- Barab several times asked the ASSE community for its engagement in standards-setting activity. “Give us your input. Your experience is really a reality check. We didn’t get the engagement we expected from industry when working on the ergonomics standard in the late 1990s. We wanted them to come forward and describe successful ergonomics programs. We need to hear from you. It gets boring hearing from the same five associations at every hearing.”
- As for setting requirements for the basic foundation elements of a safety and health program, Barab said OSHA is heavily engaged now in studying options. Barab believes much support exists for this standard, which he said would be on OSHA’s regulatory radar screen in one or two years.
- A thorough review of OSHA’s Voluntary Protection Program will be conducted, with an overall de-emphasis on VPP, but no elimination.
- Oversight of state OSHA programs will be strengthened.
- Penalty structures, last updated in 1990, are being examined within the confines of current OSHA legislation. Congressional proposals have already been drafted to raise penalties. “Right now the average penalty for a serious OSHA violation is about $900,” said Barab. “It basically doesn’t add up to a lot. That’s not much of a disincentive.”
OSHA’s look into the recordkeeping accuracy of a select number of companies will also include reviewing medical records and safety program policies that might affect injury and illness reporting. “I know safety bingo and incentive contests are a very big business, along with the behavioral philosophies that back up many of these programs” said Barab. “But we are going to take a very close look at incentive programs that award prizes for fewest recorded injuries. That make workers reluctant to report.” In general, said Barab, “we believe the focus should be on engineering out the hazards, on physical conditions,” not worker behaviors.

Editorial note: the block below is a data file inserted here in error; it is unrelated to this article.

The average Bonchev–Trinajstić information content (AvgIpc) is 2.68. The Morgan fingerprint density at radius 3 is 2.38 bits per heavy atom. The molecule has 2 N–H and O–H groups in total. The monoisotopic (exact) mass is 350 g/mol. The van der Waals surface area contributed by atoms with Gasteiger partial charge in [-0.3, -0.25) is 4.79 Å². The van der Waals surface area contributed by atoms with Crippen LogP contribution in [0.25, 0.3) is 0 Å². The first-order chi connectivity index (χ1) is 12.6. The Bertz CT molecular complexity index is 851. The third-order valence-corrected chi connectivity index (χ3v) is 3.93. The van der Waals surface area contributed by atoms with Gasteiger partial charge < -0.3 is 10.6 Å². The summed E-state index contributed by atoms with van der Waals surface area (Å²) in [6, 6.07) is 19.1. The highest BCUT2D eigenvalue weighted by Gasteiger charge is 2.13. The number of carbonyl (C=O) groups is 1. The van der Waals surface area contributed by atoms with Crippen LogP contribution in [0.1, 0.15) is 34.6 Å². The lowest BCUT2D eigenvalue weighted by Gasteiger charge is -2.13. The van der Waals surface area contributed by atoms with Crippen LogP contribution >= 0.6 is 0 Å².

“We must address (this occupational safety and health problem), our name is the Occupational Safety and Health Administration.” First, OSHA must study the legalities of the Congressional law used by the Bush administration in 2001 to repeal the ergo rule, and come to an understanding of how the law interprets the requirement for OSHA to come out with a substantially different version of the standard if it intends to move ahead with standards-setting, round two.
WILL PROS BUY THE NEW OSHA?
Barab ended his speech by returning to his twin messages. “I’m speaking to the choir here.” But he added, “Economic hardship is no excuse for taking short cuts with safety and health. When companies start cutting corners, I know you are unfortunately often the first to go. Your job probably is more important in hard times because workers afraid to lose their jobs won’t raise concerns.”
The coming months will tell whether Solis and Barab: 1) have motivated ASSE members to get more involved in the regulatory process; 2) insulted their professionalism and accomplishments with the talk of a lot of bad actors out there; or 3) sacred them with union-like battle cries about winning “the fight” for safety and health justice that many ASSE members feel they have already fought within their organizations at a number of points in their careers.
Most ASSE members interviewed after Solis’s and Barab’s speeches made it clear they don’t want to be drawn into a fight that is not theirs, a fight between OSHA and risk-taking small contractors and some larger employers who blame workers for accidents and shirk needed safety and health investments.
For one thing, there’s a profound philosophical difference between the majority of ASSE members who believe most employers want to do what is right for worker protection, and the new OSHA’s belief that there are a lot of bad guys out there. And second, most ASSE members have their hands full with an overloaded plate of stressful responsibilities, leaving them ill-equipped to stand by OSHA and fight for what is right, as Solis said.
By Dave Johnson, Editor